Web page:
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March Book Club notes:
Lessons in Chemistry, Bonnie Garmus

 

Elizabeth Zott is a research chemist who devotes her life to studying Abiogenesis, the idea that life arose from non-life and that these first life-forms begin life in a simple way, gradually becoming increasingly complex. I wondered whether this was the nub of Bonnie Garmus’ idea? That the key characters in her book all begin life with difficult, unpromising beginnings but gradually they find happiness – emotionally and professionally.

 

Set in 1960s America, Elizabeth battles against a patriarchal society which prevents her getting a Doctorate, subjects her to sexual abuse, takes her ideas and publishes them. Her life partner, Calvin, begins his life in a Catholic orphanage (non-life) and becomes a Nobel Prize Winning Chemist, who mistakes Elizabeth for a Secretary, falls in love with her brain, and leaves her pregnant with a dog who also comes from questionable beginnings (there’s more to it, but I won’t give too many spoilers!). Elizabeth doesn’t want a baby (non-life?) but becomes a happy and devoted single Mother with a need to support her child. This she does by hosting a TV Cookery show which becomes an early piece of feminist TV inspiring women – and their children - and turning her into an unwilling household name.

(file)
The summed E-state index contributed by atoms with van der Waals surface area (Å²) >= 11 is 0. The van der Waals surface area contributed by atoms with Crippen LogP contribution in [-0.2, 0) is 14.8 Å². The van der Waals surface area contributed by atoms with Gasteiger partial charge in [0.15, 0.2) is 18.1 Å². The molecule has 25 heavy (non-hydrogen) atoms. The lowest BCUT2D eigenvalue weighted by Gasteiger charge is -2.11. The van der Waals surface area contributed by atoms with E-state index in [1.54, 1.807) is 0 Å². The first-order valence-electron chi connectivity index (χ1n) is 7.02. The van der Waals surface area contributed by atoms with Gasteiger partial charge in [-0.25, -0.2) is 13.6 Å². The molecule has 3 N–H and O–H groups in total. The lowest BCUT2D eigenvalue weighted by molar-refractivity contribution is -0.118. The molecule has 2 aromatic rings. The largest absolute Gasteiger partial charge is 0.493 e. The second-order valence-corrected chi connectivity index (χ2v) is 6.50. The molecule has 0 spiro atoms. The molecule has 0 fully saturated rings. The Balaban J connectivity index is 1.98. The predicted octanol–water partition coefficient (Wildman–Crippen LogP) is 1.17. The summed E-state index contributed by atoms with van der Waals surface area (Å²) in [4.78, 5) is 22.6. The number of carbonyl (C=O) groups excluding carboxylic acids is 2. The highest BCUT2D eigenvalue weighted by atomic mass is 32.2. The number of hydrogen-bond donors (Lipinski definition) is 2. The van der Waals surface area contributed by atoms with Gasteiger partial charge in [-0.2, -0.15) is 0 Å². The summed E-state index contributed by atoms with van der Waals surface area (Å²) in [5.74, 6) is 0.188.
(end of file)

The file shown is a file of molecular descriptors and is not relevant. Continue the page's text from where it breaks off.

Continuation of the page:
Sounds bleak? Sad? Certainly it is both, but overall Lessons in Chemistry is very funny – a feel-good read despite being filled with tragedy. One Book Clubber pointed out that the dog (called Six Thirty, with a remarkable intelligence and a voice which we, the reader, hear) takes the brunt of the emotion and tragedy whilst also making acute observations. Everyone fell in love with him. Six Thirty is motivated by the need to protect his family at all costs, whilst Elizabeth is motivated by a need not to re-create her own family and to get people to see her for herself and her own achievements.

 

Many of us thought that there were just too many cliches in this book. That Elizabeth was too beautiful (Garmus says she made her beautiful to show what a burden beauty can be), that the happy ending was too trite. One of our readers was so upset that the Catholic Bishop just ‘got away with it’ that it ruined the whole book for her. We all loved the Vicar who didn’t believe in God. None of us were quite sure where the Rowing theme came from – perhaps that we are all equal if we get the technique right? We questioned the portrayal of motherhood which was a bit one-dimensional: it’s quite complex being a mother and for a feminist rant to miss that important fact felt a bit flip. As did Miss Frask whose ‘flip-flop’ from department dogs-body to running the show was too extreme – but everyone quite liked it!